Snow Day #2 and Ponderings on Civilised Modes of Travel

“Should we talk about the weather? Should we talk about the government?” REM, Pop Song ’89

Freezing temperatures overnight meant that yesterday’s snow stuck tight this morning. On the news last night, tales of traffic chaos, gridlock on the M25, school closures, the usual UK winter headline grabbers. For the next few days it would seem entirely excusable that this blog should become a rant about the weather and our collective inability to cope with its more extreme moods. However, today’s experience has been, thus far, strangely sweet.

Just as yesterday, the bicycle proved to be the only way to get into town, with bad weather, road-works and just too many damned cars making it a sad procession. Resurrectio sailed resolutely past them all, her fat, gripsome tyres tenacious on the tarmac, her full-length mudguards keeping me clean and dry.  I sailed down to the railway station, using the main roads to avoid the really slippery stuff. Once at the station, a fair amount of chaos ensued. The arrival and departures board flashed maniacally with words like ‘cancelled’ and ‘delayed’, written in angry orange letters. However, my usual train was running and on time, a veritable ‘Little Train That Could’, today full of poor folk whose trains were cancelled. I got to the train first, just as the inbound passengers were pouring onto the platform. I stowed the bike and found a table seat, plugged in the earphones and listened to Fleet Foxes as the wintry landscape slipped by the window.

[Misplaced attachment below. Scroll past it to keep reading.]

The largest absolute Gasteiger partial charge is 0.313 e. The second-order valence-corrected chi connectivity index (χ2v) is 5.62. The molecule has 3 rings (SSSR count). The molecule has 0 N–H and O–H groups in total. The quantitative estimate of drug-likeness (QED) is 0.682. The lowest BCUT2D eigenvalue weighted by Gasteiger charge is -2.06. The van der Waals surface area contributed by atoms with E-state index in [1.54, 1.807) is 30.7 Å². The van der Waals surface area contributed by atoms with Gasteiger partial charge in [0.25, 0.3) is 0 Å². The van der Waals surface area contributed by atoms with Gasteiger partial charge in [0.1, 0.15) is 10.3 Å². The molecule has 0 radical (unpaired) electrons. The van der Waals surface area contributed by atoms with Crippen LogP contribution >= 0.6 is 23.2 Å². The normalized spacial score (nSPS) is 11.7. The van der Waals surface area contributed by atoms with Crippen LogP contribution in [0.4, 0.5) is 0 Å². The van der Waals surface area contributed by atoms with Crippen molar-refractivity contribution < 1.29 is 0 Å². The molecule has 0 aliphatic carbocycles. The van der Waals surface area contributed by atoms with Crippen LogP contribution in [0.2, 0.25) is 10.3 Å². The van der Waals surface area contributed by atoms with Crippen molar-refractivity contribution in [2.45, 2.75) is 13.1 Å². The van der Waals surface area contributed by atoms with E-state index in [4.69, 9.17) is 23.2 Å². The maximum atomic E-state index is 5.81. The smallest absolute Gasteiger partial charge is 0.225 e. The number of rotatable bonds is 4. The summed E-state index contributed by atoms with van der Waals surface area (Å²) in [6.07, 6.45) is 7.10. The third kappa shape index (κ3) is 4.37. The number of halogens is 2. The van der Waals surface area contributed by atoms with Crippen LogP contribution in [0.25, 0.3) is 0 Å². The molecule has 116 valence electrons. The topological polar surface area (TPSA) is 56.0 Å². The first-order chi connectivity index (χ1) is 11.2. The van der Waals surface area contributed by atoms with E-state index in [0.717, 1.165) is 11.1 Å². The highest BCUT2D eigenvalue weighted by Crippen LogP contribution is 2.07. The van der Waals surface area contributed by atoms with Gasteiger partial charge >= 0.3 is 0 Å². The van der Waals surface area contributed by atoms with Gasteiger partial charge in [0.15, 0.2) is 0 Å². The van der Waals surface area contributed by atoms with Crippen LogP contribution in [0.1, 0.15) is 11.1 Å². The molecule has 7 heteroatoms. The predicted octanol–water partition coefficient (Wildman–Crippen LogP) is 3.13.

Around me, people chatted, sharing their ‘we’re going her; where are you going?’ stories, thrown together on this packed train by a combination of fate and meteorological circumstance. Some were off to lectures, others weddings, others visiting relatives. I was happy to sit back and be a spectator to the scene. Funny how complaining about the weather and bad transport planning gives people such pleasure. At this point it struck me how much more social and convivial my travelling arrangements are than the auto-traveller. A stretch of my regular rail journey passes close to the M602 motorway into Manchester. The contrast between the tense, miserable faces behind the wheel and the relaxed folk on the train could not be more extreme than today. My fellow travellers are talking, reading, sleeping, working. Me? I’m  listening to music, sipping a coffee, writing this blog piece, watching the fields pass, surrounded by the gentle murmur of strangers’ conversations.

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3 thoughts on “Snow Day #2 and Ponderings on Civilised Modes of Travel

    1. theeverydaycyclist

      I’ve a horrible feeling that you might be right my friend. However, as proved today when I hit a patch of very slippery compacted snow close to Manchester Piccadilly Station – you can get off and walk with a bike, whereas it’s a little difficult with a car, as evidenced by the gaggle of stranded cars in the dip by the new Metrolink tram station at Newton Heath.

      As a footnote I must admit that I enjoy those rare moments when we’re all temporarily stranded in our own homes and experience that sudden contraction of our world, when a trip to the local take-away becomes a trek comparable to Captain Scott’s exploits.

  1. LC

    I really like reading your posts, you have a great way of writing 🙂 hope your snow-commute is still going well… I am enjoying my short, leisurely trips… but not attempted riding into Manchester yet, I am more worried of other cars (losing control, skidding etc) than snow/ice itself!

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